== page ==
Review: That Hideous Strength by C. S. Lewis
It was entirely unintentional that I placed That Hideous Strength immediately after The Man Who Japed in my reading schedule. Both novels tackle totalitarianism, but, Lewis takes a stance altogether different from Dick. Of course, in a Lewis novel, there must be a metaphor for God, that absolute which, not being of the power of man, can achieve absolute good.
Mark Studdock is an up-and-coming academic at well-respected university in England of the 1940's, some few years after the end of the Second World War. He looks forward to his placement in the tenure track, up until he is approached by representatives of the National Institute of Coordinated Experiments (NICE). These representatives draw him slowly and gradually into their fold, never with outright coercion, but certainly through well-timed manipulation. The deeper Mark becomes embedded with NICE, the harder it is to leave, and the easier it becomes to justify behaviors he would have deemed immoral under other circumstances.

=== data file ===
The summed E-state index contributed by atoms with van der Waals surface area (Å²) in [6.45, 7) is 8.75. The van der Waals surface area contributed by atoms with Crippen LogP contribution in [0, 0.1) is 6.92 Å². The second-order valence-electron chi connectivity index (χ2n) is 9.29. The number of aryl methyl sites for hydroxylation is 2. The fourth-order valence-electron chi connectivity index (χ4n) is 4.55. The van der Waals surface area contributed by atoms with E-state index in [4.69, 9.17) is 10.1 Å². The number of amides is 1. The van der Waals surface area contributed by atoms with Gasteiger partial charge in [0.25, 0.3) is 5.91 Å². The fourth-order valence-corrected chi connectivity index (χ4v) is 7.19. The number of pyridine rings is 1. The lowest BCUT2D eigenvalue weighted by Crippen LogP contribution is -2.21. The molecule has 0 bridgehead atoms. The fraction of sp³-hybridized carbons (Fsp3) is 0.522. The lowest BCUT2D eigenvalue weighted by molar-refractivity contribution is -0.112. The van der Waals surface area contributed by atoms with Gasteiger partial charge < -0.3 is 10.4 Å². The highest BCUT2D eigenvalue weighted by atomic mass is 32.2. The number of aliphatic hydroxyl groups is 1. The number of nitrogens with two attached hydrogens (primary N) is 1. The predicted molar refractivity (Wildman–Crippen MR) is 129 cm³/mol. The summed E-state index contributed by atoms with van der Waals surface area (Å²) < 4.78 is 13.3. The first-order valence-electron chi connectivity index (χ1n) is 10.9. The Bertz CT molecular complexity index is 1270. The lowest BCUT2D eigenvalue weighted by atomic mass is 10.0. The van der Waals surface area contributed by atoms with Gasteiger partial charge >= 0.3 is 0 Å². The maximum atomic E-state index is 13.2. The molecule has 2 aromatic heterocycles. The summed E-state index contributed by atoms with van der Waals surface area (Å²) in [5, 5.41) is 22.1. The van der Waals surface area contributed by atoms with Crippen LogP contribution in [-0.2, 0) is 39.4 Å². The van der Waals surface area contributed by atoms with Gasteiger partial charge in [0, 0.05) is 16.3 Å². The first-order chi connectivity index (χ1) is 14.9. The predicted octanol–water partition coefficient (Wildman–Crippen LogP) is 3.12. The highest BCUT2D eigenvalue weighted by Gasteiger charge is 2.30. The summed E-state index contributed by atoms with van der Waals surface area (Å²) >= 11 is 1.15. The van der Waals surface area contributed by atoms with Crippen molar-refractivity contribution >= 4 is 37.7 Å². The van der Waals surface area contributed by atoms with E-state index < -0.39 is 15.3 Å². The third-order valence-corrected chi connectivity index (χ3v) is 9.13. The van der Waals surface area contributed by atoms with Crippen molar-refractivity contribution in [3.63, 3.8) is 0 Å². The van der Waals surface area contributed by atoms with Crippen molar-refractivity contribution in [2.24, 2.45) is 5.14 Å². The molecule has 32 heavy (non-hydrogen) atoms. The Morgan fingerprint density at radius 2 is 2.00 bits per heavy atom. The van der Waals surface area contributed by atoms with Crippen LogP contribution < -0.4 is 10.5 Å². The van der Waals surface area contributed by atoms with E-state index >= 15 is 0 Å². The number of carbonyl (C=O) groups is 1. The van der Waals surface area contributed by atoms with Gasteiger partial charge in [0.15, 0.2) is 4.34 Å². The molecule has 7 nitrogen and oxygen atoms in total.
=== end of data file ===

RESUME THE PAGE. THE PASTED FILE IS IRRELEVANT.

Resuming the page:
NICE is pitted against St. Anne's, an institution that has aligned itself with Dr. Ransom, the series mainstay. The subsequent conflict involves more biblical allegory than there is room to describe here. NICE takes on the demonic elements, while St. Anne's becomes aligned with the angelic.
Whereas the modern take on totalities is, "never totalize anything," Lewis's take seems more like, "align yourself with the right totality." Lewis's is an ideology that is humanistic at its core, and this contrasts starkly with NICE, which is dominated by mechanization, regulation, and control, and indeed most of science fiction, whose demographic largely would not bat an eye at cybernetic enhancement or life extension. Lewis would be quick to point out that such actions glorify the perpetuation of the scope of power of the self, and remain blind to the damage such change have on an individual's core humanity. What is the purpose of living forever if one's humanity is lost in the process? The joy of the novel is that this very conflict thrives within all of our actions as human beings.
That Hideous Strength deftly explores these actions through the conflict between NICE and St. Annes, and adds a parallel struggle for Mark as he discovers that while he has slipped into an alliance with NICE, his wife has actively chosen an alliance with St. Anne's.
And therein lies another brilliant allegory. Any human group or institution worthy of membership will be picky about selection, and hesitant to accept. Only a toxic group coerces its members inward through manipulation, shame, and fear.
Though Lewis's philosophy is very old, it rings with the truth of the ages, and it is an important ideological weight, one that balances the extremes of our modern age quite nicely.